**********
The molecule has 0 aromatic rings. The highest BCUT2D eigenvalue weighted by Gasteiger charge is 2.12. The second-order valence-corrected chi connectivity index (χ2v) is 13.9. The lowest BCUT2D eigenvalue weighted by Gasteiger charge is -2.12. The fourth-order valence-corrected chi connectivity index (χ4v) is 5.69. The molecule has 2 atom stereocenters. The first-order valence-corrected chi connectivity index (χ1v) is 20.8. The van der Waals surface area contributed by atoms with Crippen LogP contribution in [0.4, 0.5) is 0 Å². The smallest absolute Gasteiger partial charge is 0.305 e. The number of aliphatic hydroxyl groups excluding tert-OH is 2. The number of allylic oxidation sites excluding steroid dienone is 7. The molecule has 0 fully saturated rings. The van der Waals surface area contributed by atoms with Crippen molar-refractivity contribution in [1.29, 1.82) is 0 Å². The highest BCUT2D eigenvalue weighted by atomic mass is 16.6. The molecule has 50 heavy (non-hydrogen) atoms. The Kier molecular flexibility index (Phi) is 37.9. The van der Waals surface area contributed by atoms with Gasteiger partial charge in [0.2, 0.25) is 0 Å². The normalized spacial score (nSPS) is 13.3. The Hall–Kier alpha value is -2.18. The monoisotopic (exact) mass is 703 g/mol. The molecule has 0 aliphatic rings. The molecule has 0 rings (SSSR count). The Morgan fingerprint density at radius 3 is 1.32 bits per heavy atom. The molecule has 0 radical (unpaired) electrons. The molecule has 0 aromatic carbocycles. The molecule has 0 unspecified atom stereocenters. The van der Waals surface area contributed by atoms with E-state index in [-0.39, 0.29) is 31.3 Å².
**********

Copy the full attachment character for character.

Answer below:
The molecule has 0 aromatic rings. The highest BCUT2D eigenvalue weighted by Gasteiger charge is 2.12. The second-order valence-corrected chi connectivity index (χ2v) is 13.9. The lowest BCUT2D eigenvalue weighted by Gasteiger charge is -2.12. The fourth-order valence-corrected chi connectivity index (χ4v) is 5.69. The molecule has 2 atom stereocenters. The first-order valence-corrected chi connectivity index (χ1v) is 20.8. The van der Waals surface area contributed by atoms with Crippen LogP contribution in [0.4, 0.5) is 0 Å². The smallest absolute Gasteiger partial charge is 0.305 e. The number of aliphatic hydroxyl groups excluding tert-OH is 2. The number of allylic oxidation sites excluding steroid dienone is 7. The molecule has 0 fully saturated rings. The van der Waals surface area contributed by atoms with Crippen molar-refractivity contribution in [1.29, 1.82) is 0 Å². The highest BCUT2D eigenvalue weighted by atomic mass is 16.6. The molecule has 50 heavy (non-hydrogen) atoms. The Kier molecular flexibility index (Phi) is 37.9. The van der Waals surface area contributed by atoms with Gasteiger partial charge in [0.2, 0.25) is 0 Å². The normalized spacial score (nSPS) is 13.3. The Hall–Kier alpha value is -2.18. The monoisotopic (exact) mass is 703 g/mol. The molecule has 0 aliphatic rings. The molecule has 0 rings (SSSR count). The Morgan fingerprint density at radius 3 is 1.32 bits per heavy atom. The molecule has 0 radical (unpaired) electrons. The molecule has 0 aromatic carbocycles. The molecule has 0 unspecified atom stereocenters. The van der Waals surface area contributed by atoms with E-state index in [-0.39, 0.29) is 31.3 Å².